Communicating to External Stakeholders 

Communication Skills

Tasks, tools and elements of communication


In many ways, communicating with external stakeholders can be simpler and less complicated than communicating internally. As outside stakeholders generally have simpler relationships with the organization than employees do. It is easier to focus on that one relationship and develop communication strategies that can deal with one, or a few, issues without having to go into any of the other considerations that develop when communicating internally.

Creating the organizational Voice and Image A organization needs a consistent voice and image because they play a major role in how the outside world, especially the media, both looks at and treats it and its employees. In the same way that “you” are composed of many different parts, so is your organization. There is the physical “plant” itself—your organizational headquarters as well as all the offices, property, and equipment. There is also what you actually do; the products, or services, that you provide.

Developing Communication Strategy A communication strategy must be consistent and stable, able to handle all of the different messages that have to be sent without confusing the recipients. There must also be enough flexibility built into it the system, however, to allow it to be adapted to whatever messages or conditions have to be dealt with.

Managing Information Flow Systems must be in place to manage, control, and coordinate all the information that is available, decide which information should not be released, and which could or should be released. Once it has been determined that information is to be released, the next question is: To whom should it be released? This is followed by: How should it be released?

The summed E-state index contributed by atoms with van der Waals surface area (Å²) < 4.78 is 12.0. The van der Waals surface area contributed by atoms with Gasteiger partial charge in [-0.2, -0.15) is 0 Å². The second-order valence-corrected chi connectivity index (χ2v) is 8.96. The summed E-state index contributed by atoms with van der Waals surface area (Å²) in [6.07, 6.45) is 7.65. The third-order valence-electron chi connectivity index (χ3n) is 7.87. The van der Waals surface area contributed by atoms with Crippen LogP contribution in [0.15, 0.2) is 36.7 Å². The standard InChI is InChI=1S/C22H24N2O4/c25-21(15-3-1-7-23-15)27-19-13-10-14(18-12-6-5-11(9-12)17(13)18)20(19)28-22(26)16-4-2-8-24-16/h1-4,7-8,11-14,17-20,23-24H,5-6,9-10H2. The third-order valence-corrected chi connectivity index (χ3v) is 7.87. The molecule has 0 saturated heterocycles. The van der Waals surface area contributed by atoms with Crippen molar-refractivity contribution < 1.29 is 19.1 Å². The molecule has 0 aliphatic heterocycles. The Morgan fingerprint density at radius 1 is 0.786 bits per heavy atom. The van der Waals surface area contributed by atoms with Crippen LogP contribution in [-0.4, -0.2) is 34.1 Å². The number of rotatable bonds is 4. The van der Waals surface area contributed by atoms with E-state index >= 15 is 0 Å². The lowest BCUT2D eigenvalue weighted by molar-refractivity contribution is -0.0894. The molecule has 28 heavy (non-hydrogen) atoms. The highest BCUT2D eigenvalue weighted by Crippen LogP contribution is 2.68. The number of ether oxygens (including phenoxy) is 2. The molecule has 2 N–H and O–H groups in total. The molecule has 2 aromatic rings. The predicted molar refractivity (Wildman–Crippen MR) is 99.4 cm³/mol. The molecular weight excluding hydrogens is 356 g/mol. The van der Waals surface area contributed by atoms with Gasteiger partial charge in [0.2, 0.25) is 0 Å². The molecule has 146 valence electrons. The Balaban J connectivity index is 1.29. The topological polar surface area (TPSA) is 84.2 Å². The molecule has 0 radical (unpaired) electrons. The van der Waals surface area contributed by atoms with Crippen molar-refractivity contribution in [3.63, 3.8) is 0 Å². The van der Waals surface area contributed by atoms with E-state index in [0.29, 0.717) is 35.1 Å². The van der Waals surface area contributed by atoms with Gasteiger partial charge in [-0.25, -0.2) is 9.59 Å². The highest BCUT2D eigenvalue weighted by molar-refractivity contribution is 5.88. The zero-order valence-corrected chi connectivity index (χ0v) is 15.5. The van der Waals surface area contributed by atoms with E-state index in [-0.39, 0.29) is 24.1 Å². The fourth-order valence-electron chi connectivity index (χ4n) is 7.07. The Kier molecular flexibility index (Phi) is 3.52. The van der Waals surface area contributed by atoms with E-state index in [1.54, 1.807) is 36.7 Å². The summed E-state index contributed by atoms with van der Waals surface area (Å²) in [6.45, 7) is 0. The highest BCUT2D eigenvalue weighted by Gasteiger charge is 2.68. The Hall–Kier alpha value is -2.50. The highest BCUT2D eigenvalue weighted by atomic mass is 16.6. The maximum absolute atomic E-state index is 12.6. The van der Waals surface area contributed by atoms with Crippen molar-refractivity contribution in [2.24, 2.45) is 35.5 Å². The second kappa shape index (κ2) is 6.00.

Written Messages to External Stakeholders

Crisis Communication Crisis communication is a specialized form of communication, and many of the standard rules that organizations play by are tossed aside, at least until the crisis is over. One of the first requirements of any crisis communication plan is to know exactly what the priorities are, and what will have to be done in order to achieve them.

Government and Regulatory Agencies  Governments can demand and expect information, access, and a level of cooperation that others cannot and they will demand it on their terms.

Partners and Vendors    There is no “one way” to deal with partners or vendors. Each strategy has to be based on a number of different criteria, ranging from how much project/programme purpose you do together to how well your people and their people get along. Personalities are quite often an issue when dealing at this level, as are how you decide to treat them.

Associations and Networks (including competitors)  In most cases, organizations speak for themselves. However, in a time of crisis, uncertainty, or change, a need may arise to speak for the entire sector of activity. As a result, organizations have to learn how to maintain a effective spirit that does not get in the way of any necessary cooperation that will benefit everyone involved.

Media By anticipating what the media will want at any specific time, it is often possible to have it ready for them in advance, and prepared in such a way as to get as much of your organizational message across as possible. Even when you do not know what they will want, it is possible to establish systems which will let you react quickly and properly to media requests.

Planning and executing a communication action for promoting awareness

Communication for Participatory Approach and Transparency to Development Actions and Policies